Just got some new good/weird info on his next-next movie (A Confederacy of Dunces) right from DGG himself in this new inteview I came across. The good part is that Lily Tomlin (who is really awesome) will supposedly be in the movie. The weird part is that Mos Def has also been cast, unless he was just joking...also, Olympia Dikakas who I've never heard of, she'll be in it too. They're still looking for the perfect Ignatius (sp?). I'm still really rooting for Philip Seymour Hoffman myself. I've never read the book but it seems like he would be perfect based on what I've heard and how much of a chameleon he is.

mos def is a good actor, and a great rapper. clearly u've never heard his music or seen him act.

olympia dukakis is an old greek chick who must be truly grateful for any job she gets now. she won an oscar for moonstruck in 87.

i can't wait till DGG starts doing completely violent loud movies with intense performances by sean penn, mos def, and queen latifah.. u'll be so mindfucked and hav a stroke from how different his career developed against how u imagined it. maybe that'll make u understand u need to grow if u wanna keep with the times.


Oh yea, I'm not saying rappers can't act, Ice Cube was GREAT in Three Kings... I just thought it was weird for somebody like Mos Def to be in this big, great american novel adaptation, you know? I had no idea he was in Monster's Ball, I thought he only did stuff like The Italian Job...that's the only reason I thought it was kinda weird. Yea, I'm all for it, can't wait to see what he can do...maybe I'll rent Monster's Ball. I love not knowing what to expect, this is fun.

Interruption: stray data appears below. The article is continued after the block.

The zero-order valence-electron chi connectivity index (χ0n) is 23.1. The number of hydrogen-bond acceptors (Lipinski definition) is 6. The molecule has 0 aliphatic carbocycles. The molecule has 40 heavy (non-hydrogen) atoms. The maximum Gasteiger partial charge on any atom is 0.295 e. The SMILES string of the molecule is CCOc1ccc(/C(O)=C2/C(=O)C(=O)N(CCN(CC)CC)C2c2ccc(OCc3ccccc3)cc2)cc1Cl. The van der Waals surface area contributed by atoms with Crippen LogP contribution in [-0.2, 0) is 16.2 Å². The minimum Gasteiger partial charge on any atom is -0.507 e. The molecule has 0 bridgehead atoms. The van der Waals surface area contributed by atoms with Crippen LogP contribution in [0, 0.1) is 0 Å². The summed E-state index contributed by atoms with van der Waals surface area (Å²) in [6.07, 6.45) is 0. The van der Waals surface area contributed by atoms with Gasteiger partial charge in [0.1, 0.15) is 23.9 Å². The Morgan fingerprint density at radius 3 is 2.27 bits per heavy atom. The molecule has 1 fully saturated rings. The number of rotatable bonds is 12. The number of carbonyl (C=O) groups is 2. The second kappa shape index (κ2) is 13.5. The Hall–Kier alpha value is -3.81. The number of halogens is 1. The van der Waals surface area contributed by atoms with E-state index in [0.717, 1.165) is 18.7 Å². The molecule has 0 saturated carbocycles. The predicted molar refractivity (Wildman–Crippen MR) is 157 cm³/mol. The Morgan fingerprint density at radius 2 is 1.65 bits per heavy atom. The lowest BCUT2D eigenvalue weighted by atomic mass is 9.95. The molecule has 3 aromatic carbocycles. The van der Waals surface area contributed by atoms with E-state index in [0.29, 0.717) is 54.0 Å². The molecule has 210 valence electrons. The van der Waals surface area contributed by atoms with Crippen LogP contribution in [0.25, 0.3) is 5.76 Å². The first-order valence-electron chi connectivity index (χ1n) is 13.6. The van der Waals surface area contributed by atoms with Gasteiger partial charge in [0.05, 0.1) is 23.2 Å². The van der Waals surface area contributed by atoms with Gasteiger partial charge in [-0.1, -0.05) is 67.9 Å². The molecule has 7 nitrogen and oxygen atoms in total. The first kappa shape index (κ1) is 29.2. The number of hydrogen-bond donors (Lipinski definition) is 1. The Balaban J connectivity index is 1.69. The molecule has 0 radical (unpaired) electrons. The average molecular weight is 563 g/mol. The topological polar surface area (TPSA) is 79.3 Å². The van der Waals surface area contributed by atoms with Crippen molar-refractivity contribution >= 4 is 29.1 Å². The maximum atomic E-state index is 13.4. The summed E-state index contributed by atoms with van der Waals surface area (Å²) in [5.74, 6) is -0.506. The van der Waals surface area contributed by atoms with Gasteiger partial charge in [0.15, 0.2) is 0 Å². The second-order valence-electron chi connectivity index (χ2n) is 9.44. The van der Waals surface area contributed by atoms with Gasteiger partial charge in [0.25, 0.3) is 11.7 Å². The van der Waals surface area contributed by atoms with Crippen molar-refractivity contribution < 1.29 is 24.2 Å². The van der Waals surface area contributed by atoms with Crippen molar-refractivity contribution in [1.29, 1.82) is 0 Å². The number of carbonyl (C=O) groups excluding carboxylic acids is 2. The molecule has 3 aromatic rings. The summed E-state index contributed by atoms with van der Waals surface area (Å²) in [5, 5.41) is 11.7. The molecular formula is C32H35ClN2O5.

Ghostboy

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« Reply #73 on: August 19, 2003, 12:33:08 PM »
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Holy crap, Mos Def is PERFECT for the part that he's going to be play! He's exactly who I picture when I was reading the book! The rest of the cast is pretty perfect too, including Barrymore (Darlene is a really dumb stripper). Great news.

RegularKarate

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David Gordon Green
« Reply #74 on: August 19, 2003, 01:11:17 PM »
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Why do they need to keep searching for Ignatious?  I think it's 100% obvious that it should be Stephen Root... I imagined him throughout the entire book and think he would be awesome.

Is Mos Def playing Clarence (is that his name... already forgot)?

I'm currious to see how they do this... seems like there are a couple ways you could go with this one.